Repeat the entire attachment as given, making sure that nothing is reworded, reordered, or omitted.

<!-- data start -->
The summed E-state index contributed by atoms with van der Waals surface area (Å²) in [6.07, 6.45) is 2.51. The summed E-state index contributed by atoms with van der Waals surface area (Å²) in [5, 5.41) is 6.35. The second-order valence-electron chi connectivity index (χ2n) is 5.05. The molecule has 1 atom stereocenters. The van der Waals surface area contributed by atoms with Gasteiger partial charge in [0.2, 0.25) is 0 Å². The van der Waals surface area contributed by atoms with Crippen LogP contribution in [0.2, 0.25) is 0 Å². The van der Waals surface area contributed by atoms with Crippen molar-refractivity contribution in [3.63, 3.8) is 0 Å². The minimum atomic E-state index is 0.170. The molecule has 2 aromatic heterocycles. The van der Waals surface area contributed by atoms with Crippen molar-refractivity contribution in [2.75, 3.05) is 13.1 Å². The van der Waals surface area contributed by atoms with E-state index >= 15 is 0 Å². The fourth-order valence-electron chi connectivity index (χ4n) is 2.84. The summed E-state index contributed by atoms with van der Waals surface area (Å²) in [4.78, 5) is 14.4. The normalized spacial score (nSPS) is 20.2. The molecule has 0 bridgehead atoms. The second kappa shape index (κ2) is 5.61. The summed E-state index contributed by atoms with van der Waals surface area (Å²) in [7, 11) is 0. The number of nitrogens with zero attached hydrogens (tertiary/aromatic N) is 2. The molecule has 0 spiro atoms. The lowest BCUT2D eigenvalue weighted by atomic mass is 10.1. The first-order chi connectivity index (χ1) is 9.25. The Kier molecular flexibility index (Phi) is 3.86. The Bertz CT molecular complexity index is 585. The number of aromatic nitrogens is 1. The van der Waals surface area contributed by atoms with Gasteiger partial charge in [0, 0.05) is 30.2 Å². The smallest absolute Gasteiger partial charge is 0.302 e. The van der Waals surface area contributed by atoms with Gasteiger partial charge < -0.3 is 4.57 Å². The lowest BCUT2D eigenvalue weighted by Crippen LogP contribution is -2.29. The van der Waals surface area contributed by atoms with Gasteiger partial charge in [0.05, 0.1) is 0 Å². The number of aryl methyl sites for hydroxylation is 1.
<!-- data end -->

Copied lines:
The summed E-state index contributed by atoms with van der Waals surface area (Å²) in [6.07, 6.45) is 2.51. The summed E-state index contributed by atoms with van der Waals surface area (Å²) in [5, 5.41) is 6.35. The second-order valence-electron chi connectivity index (χ2n) is 5.05. The molecule has 1 atom stereocenters. The van der Waals surface area contributed by atoms with Gasteiger partial charge in [0.2, 0.25) is 0 Å². The van der Waals surface area contributed by atoms with Crippen LogP contribution in [0.2, 0.25) is 0 Å². The van der Waals surface area contributed by atoms with Crippen molar-refractivity contribution in [3.63, 3.8) is 0 Å². The minimum atomic E-state index is 0.170. The molecule has 2 aromatic heterocycles. The van der Waals surface area contributed by atoms with Crippen molar-refractivity contribution in [2.75, 3.05) is 13.1 Å². The van der Waals surface area contributed by atoms with E-state index >= 15 is 0 Å². The fourth-order valence-electron chi connectivity index (χ4n) is 2.84. The summed E-state index contributed by atoms with van der Waals surface area (Å²) in [4.78, 5) is 14.4. The normalized spacial score (nSPS) is 20.2. The molecule has 0 bridgehead atoms. The second kappa shape index (κ2) is 5.61. The summed E-state index contributed by atoms with van der Waals surface area (Å²) in [7, 11) is 0. The number of nitrogens with zero attached hydrogens (tertiary/aromatic N) is 2. The molecule has 0 spiro atoms. The lowest BCUT2D eigenvalue weighted by atomic mass is 10.1. The first-order chi connectivity index (χ1) is 9.25. The Kier molecular flexibility index (Phi) is 3.86. The Bertz CT molecular complexity index is 585. The number of aromatic nitrogens is 1. The van der Waals surface area contributed by atoms with Gasteiger partial charge in [0, 0.05) is 30.2 Å². The smallest absolute Gasteiger partial charge is 0.302 e. The van der Waals surface area contributed by atoms with Gasteiger partial charge < -0.3 is 4.57 Å². The lowest BCUT2D eigenvalue weighted by Crippen LogP contribution is -2.29. The van der Waals surface area contributed by atoms with Gasteiger partial charge in [0.05, 0.1) is 0 Å². The number of aryl methyl sites for hydroxylation is 1.